Personal and Professional Growth – team members want opportunities to develop their skills and expand their capabilities to further their careers and advance in the company. Some organizations fear that by providing training to team members, they risk those workers leaving the company to advance their careers elsewhere.  It is much worse to have untrained people stay than to have skilled and happy people serving your organization’s customers.

Feedback – team members want to know how they are doing in the organization.  One-on-one meetings between team members and their direct coaches are vital for organizations to be successful, to keep talented team members and to redirect those whose performance may have gotten offtrack.  Leaders can identify potential red flags in these meetings and address them before they become larger issues.  Feedback is one of the things craved most by Gen Z and organizations should be astute to this as this new generation starts their careers.

Trust – empowering team members to control their workspaces and giving them workplace freedom increases job satisfaction, creativity, motivation, and positive attitudes. Organizations will have to balance workplace freedom and security.

Responsibility – team members want their organizations to empower them with more responsibility and an ownership mentality. They feel vested and much more motivated when there is trust in their abilities. They want organizations who listen to their ideas and let them think with an ownership mindset.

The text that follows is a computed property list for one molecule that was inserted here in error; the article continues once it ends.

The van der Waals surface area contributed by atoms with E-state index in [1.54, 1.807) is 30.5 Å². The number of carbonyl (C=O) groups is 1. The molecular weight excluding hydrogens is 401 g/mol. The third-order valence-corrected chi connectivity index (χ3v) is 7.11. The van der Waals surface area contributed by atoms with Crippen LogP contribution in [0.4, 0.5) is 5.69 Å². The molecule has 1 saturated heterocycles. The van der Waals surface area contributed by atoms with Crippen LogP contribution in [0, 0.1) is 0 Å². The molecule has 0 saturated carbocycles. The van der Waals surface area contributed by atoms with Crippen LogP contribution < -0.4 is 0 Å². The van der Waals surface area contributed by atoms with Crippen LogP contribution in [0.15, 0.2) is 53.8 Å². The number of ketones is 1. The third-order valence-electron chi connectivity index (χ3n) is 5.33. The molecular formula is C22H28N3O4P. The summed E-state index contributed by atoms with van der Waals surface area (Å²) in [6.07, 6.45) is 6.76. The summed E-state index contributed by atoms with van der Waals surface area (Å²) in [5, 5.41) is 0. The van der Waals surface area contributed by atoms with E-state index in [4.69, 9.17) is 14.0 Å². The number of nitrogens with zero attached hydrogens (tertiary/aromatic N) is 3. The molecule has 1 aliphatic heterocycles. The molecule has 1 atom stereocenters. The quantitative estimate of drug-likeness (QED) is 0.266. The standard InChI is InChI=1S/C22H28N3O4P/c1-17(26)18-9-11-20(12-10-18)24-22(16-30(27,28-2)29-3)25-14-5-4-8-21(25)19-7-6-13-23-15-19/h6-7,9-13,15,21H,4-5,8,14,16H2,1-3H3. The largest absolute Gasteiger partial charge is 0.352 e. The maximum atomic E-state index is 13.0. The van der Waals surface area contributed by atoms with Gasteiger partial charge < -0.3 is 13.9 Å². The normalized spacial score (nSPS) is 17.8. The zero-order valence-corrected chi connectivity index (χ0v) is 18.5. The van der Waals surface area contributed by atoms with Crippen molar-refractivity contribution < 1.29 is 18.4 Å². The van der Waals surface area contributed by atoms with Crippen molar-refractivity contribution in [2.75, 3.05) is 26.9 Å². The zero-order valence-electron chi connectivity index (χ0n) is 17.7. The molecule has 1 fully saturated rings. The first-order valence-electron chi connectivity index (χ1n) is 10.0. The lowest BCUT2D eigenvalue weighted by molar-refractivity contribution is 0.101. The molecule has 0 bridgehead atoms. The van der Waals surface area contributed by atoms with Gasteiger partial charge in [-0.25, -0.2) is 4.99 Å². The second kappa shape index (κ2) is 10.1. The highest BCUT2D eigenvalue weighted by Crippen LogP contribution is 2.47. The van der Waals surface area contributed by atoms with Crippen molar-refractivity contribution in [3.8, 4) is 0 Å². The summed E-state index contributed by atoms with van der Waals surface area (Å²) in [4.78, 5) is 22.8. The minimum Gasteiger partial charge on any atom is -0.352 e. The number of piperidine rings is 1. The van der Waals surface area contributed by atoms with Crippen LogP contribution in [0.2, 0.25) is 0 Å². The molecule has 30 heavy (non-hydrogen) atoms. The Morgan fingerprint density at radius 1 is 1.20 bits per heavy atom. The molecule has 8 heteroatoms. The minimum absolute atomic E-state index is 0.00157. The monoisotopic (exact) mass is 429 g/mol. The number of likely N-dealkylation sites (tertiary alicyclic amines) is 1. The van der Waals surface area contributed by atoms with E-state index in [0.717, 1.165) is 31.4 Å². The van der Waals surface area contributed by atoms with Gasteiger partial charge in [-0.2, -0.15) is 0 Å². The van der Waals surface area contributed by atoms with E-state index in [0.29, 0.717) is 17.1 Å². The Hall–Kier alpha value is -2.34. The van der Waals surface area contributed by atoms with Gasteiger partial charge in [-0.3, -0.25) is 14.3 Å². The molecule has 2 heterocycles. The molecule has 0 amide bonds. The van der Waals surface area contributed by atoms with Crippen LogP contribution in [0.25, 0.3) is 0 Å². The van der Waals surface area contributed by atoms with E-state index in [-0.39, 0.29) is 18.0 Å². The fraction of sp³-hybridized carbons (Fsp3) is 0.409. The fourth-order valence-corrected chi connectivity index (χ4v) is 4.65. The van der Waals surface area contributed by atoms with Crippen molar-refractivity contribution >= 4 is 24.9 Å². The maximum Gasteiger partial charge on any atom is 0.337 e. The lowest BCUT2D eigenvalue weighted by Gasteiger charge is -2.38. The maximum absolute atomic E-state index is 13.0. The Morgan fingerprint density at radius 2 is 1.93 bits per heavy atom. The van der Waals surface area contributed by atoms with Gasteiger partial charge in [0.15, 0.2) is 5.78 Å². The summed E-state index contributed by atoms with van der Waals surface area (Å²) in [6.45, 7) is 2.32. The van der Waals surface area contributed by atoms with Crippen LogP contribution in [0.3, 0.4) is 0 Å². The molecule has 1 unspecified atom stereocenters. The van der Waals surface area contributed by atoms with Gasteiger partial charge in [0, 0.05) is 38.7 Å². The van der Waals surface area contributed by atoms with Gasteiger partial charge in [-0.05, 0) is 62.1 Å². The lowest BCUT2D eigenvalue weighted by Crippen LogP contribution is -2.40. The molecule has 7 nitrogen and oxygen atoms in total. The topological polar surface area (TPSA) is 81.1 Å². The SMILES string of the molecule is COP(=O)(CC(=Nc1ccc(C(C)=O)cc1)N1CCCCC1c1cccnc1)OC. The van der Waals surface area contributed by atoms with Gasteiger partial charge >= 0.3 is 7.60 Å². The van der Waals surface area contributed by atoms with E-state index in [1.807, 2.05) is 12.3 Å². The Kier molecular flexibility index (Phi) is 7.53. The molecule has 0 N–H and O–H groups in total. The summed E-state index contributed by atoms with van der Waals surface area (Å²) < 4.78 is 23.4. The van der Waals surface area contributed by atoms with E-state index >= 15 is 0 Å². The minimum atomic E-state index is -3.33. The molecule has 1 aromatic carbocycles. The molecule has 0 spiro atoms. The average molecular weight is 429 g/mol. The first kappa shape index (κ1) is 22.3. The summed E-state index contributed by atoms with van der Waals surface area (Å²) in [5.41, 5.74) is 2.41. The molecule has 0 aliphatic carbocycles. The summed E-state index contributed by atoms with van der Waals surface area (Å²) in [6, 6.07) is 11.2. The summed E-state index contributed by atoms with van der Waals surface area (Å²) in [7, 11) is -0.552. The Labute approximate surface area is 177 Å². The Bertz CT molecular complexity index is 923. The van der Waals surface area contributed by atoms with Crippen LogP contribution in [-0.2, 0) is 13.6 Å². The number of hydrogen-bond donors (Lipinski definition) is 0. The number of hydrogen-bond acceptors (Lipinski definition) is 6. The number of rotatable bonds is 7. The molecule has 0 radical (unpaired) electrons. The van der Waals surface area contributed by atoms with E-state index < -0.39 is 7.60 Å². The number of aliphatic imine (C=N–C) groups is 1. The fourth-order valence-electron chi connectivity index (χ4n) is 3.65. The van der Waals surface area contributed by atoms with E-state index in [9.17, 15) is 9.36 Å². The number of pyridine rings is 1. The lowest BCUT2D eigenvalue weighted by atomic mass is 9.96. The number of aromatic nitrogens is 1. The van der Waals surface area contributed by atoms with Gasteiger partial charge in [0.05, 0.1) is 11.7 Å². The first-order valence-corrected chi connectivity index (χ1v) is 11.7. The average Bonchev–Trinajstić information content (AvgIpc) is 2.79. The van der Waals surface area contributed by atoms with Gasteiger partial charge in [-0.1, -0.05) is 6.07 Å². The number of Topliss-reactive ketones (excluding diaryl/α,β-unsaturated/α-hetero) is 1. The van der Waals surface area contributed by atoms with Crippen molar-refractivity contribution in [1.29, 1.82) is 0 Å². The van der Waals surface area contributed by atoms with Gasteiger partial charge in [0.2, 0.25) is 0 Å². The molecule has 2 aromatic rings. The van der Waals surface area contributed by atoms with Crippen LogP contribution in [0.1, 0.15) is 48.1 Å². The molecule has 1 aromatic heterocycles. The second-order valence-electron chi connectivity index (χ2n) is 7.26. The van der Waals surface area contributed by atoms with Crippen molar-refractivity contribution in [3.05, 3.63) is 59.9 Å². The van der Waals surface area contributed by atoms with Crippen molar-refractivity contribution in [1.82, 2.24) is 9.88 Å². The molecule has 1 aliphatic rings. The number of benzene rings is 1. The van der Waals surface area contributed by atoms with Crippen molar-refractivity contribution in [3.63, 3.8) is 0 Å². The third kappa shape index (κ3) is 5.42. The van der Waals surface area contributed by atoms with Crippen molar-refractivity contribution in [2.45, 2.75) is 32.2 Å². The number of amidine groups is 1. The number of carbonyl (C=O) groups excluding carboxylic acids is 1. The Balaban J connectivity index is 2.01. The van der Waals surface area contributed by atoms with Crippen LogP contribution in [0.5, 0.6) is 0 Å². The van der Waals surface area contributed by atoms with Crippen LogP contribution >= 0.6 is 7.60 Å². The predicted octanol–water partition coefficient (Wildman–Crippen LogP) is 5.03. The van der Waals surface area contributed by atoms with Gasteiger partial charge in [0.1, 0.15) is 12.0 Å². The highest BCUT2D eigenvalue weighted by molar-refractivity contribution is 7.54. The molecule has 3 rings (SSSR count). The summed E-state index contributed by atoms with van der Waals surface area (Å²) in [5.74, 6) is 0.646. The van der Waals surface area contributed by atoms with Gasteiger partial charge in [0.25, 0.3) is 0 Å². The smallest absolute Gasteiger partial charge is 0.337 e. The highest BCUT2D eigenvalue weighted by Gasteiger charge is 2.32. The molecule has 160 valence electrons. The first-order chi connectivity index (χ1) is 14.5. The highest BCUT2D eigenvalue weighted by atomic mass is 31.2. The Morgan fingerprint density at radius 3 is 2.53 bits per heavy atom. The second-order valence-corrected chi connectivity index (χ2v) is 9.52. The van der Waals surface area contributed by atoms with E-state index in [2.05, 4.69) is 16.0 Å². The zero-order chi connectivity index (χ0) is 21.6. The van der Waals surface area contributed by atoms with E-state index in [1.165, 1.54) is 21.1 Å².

Respect – respect is not the same as recognition. Recognition acknowledges a job well done, but respect tells someone they are valued as a person. Respect is a mandatory value to have in a great, productive culture.

Soundness – team members want predictability, stability, and an organization who lives by always doing the right thing both morally and financially.

The rewards for providing team members with fulfilling these needs from a job are tremendous:

  • Increased worker engagement and productivity.
  • Reduced turnover and increased talent referrals.
  • Better team member collaboration and communication.
  • Improved working morale and commitment.
  • Better customer experiences, resulting in customer referrals.

One of the best ways to understand your team members desires and needs is through discussion and then negotiating to “Win-Win.” I will discuss this in more detail in my next blog.